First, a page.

And this is the mission we are called to continue, bringing people together in the spirit of Christian love, compassion, acceptance, respect and support of one another. Our baptism is a sacrament of belonging and forming community; through it we became part of the Body of Christ, the Church.
When two or more are gathered in the name of Jesus, He promised us to be present right there with us and we believe this! Much of the suffering in the world is created by divisions because of our sinfulness. The devil loves division, but God who is all powerful and stronger, loves unity.
In early 2020 as I joined bishops Barnes and Del Riego on a trip to Rome for the Ad Limina Visit, we were fortunate to have a meeting with Pope Francis. As we were talking to the Pope, I asked him one question: Pope Francis, what is your greatest fear? And without any hesitation he said, “division.”
Pope Francis then went along explaining how damaging division has been among parents who divorce, division in the families, divisions in the Church among bishops, among priests and religious groups, among ethnic and cultural groups, among society because of terrible ideologies and so on; all these things degrading for us as human beings. He said, “because division comes from the devil, but unity comes from God.” Jesus’ mission is to bring us together as one to remain in God’s love. When Jesus taught us the Our Father he didn’t say “My Father who are in Heaven.” No! He said, “Our Father” — together and united in our diversity.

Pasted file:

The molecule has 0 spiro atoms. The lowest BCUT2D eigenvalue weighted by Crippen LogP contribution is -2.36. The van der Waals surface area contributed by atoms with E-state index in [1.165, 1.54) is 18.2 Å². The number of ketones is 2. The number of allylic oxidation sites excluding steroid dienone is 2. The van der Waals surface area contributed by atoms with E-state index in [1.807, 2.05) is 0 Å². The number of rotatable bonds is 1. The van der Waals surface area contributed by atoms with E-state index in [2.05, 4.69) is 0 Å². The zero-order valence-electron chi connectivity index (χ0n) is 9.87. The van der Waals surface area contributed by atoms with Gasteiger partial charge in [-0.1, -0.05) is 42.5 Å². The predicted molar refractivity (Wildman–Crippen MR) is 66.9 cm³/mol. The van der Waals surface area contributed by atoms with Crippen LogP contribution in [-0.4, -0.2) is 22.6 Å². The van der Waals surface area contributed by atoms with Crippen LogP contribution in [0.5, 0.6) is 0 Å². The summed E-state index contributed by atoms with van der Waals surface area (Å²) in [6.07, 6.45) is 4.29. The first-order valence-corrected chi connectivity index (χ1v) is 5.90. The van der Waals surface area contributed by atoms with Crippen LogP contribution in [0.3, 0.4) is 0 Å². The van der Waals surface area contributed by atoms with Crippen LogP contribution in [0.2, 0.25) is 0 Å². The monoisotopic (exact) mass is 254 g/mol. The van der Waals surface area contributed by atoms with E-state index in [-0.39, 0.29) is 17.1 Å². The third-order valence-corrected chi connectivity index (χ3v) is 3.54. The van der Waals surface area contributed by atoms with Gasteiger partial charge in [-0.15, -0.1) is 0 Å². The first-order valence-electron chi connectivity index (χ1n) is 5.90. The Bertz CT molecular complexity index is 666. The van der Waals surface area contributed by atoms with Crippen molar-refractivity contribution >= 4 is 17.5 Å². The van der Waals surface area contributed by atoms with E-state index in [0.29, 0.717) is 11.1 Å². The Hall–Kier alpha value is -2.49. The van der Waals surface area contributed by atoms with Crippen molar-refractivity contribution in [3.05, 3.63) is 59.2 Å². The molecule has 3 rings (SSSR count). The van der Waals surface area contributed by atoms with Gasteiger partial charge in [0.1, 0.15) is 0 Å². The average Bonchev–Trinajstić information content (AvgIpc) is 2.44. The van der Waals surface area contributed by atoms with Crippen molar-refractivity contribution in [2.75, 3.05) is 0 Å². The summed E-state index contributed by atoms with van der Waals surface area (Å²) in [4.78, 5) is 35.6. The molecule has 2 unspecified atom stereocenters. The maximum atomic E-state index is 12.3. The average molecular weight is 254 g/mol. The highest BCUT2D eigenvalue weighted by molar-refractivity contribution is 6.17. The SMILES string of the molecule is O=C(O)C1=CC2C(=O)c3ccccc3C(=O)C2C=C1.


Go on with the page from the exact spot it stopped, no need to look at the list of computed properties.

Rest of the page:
Technology has been an amazing creation of the human mind to help us connect with anyone anywhere in the world in a matter of seconds, and we are grateful for this. However, as our distances have diminished, our human weaknesses such as hatred and racism have increased and divided us even more. Even within our own families, our cellphones have helped us to connect with people far away from us, but they have also disconnected us from those around us.